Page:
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Remembering Christopher ‘Robin’ Hahn

Posted on September 2, 2021 by Maple Creek
Christopher 'Robin' Hahn

Submitted by Maple Creek Light Horse Association

On Saturday, August 14, members of the Maple Creek Light Horse Association were saddened to hear of the passing of a treasured instructor and friend to many of the members, Christopher “Robin” Hahn, of Daughin, Manitoba at 88 years of age.
Robin was born June 19, 1933 in Regina, Saskatchewan, attending school in Belle Plain and Moose Jaw, and continuing his education at the University of Guelph, Ontario.
He was inducted into the Saskatchewan Sports Hall of Fame in 1980 in recognition of his many accomplishments in the sport.
He continued competing until the age of 79.
Robin travelled the world training and conducting clinics, and introducing hundreds of students to the wonders of riding and horsemanship.
Robin’s first love has always been horses and riding. He was a groom and assistant trainer at the 1956 Olympics in Stockholm, Sweden, where the team won a bronze medal.
He competed in the 1968 Olympics in Ciudad, Mexico on a horse called “Taffy”, and was Canada’s leading rider. The team placed 8th overall. He was also the Canadian 3-day Event Champion in 1967, 1969, 1971, and 1972.
In Winnipeg in 1967 Robin placed sixth in the Pan Am games on a horse called Warden. In 1971, Robin was captain of the gold medal team at the Pan American Games in Cali, Columbia. He participated in the 1972 Munich Olympic Games on a horse named “Lord Jim.”
He was appointed captain of the Canadian Olympic Team that rode at Bromont, Quebec 1976. Robin rode “L’Esprit,” and the Canadian team placed sixth overall.
In a career that has spanned more than 50 years, he has produced a host of horses to Olympic and World Championship level. Robin dedicated his life to the pursuit of the highest reaches of excellence, whether it was as a rider, teacher, trainer, volunteer or event organizer.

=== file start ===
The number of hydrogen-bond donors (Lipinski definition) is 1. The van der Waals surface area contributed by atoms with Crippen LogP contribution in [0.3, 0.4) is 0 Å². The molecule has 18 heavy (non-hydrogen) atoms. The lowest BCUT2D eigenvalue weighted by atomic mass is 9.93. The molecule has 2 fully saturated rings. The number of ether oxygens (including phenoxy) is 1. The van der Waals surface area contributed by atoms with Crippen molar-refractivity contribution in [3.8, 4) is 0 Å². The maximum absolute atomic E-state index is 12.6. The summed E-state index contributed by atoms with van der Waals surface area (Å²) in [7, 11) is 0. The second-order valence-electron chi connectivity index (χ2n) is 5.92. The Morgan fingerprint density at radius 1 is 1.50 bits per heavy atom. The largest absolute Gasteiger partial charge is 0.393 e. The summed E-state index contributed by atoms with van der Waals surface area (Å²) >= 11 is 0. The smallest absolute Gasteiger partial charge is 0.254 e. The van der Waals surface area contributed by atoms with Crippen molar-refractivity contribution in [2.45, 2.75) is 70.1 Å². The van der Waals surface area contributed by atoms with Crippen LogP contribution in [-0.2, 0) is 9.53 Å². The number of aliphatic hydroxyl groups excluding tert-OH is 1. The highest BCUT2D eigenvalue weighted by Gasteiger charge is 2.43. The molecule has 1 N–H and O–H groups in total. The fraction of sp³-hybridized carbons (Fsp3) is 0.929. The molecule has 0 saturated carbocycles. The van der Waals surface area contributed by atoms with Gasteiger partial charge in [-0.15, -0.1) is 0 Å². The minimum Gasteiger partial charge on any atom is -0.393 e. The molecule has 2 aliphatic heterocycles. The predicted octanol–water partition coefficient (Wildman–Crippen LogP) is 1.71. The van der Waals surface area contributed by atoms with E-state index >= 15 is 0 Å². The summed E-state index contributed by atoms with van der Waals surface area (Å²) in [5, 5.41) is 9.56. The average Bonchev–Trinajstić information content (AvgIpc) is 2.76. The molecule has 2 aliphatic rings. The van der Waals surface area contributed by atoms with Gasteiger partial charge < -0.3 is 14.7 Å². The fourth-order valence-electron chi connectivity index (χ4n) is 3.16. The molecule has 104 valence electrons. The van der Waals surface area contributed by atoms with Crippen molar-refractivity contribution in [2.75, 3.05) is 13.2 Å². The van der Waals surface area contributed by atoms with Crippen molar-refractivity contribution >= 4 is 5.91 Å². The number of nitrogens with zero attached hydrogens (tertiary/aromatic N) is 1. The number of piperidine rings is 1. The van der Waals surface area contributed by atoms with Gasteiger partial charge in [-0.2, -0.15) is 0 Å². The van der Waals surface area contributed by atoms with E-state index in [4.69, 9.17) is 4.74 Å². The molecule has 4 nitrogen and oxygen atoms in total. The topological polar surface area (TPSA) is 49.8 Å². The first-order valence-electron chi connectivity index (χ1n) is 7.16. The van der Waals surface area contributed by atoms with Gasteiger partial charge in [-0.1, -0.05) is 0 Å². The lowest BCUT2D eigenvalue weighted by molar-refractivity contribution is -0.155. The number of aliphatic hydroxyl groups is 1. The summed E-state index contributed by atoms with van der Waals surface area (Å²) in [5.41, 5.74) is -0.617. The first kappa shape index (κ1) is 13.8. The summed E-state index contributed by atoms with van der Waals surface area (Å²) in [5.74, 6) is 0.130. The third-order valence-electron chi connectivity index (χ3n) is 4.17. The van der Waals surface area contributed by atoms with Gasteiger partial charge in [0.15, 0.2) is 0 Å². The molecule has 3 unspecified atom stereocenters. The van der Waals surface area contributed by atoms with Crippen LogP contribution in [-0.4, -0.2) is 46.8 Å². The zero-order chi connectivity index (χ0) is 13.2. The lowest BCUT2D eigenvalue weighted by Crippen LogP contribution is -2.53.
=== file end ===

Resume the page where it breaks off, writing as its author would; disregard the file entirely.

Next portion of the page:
A Level lll eventing/show jumping coach, he helped to create what has become Canada’s equestrian coaching certification program. He has also been a director and zone chairman of the National Equestrian Federation of Canada and an FEI judge.
Robin is renowned for his calm, quiet approach and ability to train riders of all levels from beginner to advanced. He was skilled with green horses and riders, and their lessons received as much attention and enthusiasm as the lessons for intermediate and advanced horses and riders.
All skill levels of riding were welcome at his clinics, and he was happy to teach many western riders over the years as well.
Safe to say, he improved more ranch horses than any other Olympic eventer, and he had a great appreciation for all breeds and types of horses and ponies, no matter what their job description was.
While in Maple Creek, he was eager to reminisce of his horse Warden, who was sired by the stallion Faux Pax from the RCMP breeding program in Cypress Hills.
He was quick to appreciate the stamina and muscling of horses that were raised in the altitude and terrain of the area.
Robin began his association with the Maple Creek Light Horse Association in the 1980s, and for many years would come once or twice a year to instruct a three-day clinic sponsored by the association.
Many from the area who were fortunate enough to become his students became lifelong friends and repeat participants.
Many, many students of his from across Canada who had the good fortune to be instructed by him went on to work in the equine industry or ride professionally in some aspect.
His teaching was just as accessible and understandable to riders with little previous coaching or knowledge of the finer aspects of horsemanship as it was to top equestrians.
Robin had an astounding ability to see the character and ability of the horse regardless of its breeding or history, and a knack for getting the horse and rider on the same page of their partnership goals.
He had an innate talent for building confidence in the rider, and a willingness in the horse to listen to the rider in whatever discipline they had chosen to explore – as well as creating the willingness in the riders to listen to their horses.
His kindness and presence will be sorely missed in the horse world, and he will be fondly remembered by all who were privileged to have known him.

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